Paderewski’s Autograph Book

In my last post I introduced Jan Paderewski, the Polish pianist, Prime Minister and all-round polymath. He’s one of the key figures in my project Musical Portraits in Bohemian London, which explores connections between artists and musicians during the late-Victorian and Edwardian periods.


Łazienki Park, Warsaw (which I completely fell in love with!)

Edward Burne-Jones, Portrait of Jan Paderewski

Left: Pencil on paper, 1882, National Museum in Warsaw

Right: Oil on canvas, 1890, Royal College of Music Museum

As part of my research for this, I was lucky enough to go to Poland in order to compare a Burne-Jones drawing of Paderewski at the National Museum in Warsaw with a painting at the Royal College of Music in London. I’m still working on the relationship between Burne-Jones and Paderewski, which is more interesting than I had at first realised. I’ll be exploring this in a future post. 


Paderewski’s Autography Book, National Museum in Warsaw

Thanks to the generosity of Curator Piotr Kopszak in Warsaw, I also had the opportunity to look at an autograph book that belonged to Paderewski himself. It seems that he took this on tour with him, where it was signed by the eminent society figures who flocked to his performances. This makes it an extremely useful source for attempting to understand Paderewski’s social circle, and it certainly revealed some interesting names.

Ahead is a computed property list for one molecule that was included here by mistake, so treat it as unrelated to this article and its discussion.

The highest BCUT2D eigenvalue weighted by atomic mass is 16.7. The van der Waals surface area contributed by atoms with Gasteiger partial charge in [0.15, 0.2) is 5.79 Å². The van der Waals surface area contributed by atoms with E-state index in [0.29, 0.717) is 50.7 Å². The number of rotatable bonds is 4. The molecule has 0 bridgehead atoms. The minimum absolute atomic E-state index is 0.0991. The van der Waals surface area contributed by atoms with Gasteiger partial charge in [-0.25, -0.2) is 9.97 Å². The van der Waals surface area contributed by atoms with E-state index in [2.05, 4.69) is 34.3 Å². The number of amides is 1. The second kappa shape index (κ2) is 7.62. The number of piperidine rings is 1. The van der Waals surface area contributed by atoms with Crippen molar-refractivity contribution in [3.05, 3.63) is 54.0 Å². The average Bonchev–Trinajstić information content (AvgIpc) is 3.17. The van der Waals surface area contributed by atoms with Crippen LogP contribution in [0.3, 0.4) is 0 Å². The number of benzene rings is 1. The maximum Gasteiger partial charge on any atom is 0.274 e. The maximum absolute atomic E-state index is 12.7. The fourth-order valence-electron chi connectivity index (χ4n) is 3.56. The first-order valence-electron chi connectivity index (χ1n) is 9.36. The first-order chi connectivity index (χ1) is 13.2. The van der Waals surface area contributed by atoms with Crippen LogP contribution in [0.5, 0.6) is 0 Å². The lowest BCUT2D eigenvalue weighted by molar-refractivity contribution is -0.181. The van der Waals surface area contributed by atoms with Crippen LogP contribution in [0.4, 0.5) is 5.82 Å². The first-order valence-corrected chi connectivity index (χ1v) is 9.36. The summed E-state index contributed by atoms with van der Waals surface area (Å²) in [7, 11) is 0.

Lawrence Alma-Tadema, Portrait of Ignacy Jan Paderewski, Oil on canvas, 1891, National Museum in Warsaw

The artist Lawrence Alma-Tadema (who also painted Paderewski’s portrait) pops up a few times, as does his daughter Laurence Alma-Tadema – a noted author, who worked closely with Paderewski. Others include Polish opera singer Marcella Sembrich and one-time President Herbert Hoover, who in 1938 wrote in the album: ‘One of the pleasurable moments that come in our lives is the refreshing of old and tried friendships.’

My favourite page of this autograph book, though, is dated 26th June 1925. It appears that on this evening Paderewski hosted a concert for international visitors at his home in Lausanne, Switzerland. Judging by their effusive messages, he made quite an impression. These entires offer a fascinating glimpse into how audiences (and female audiences in particular) responded to his performances.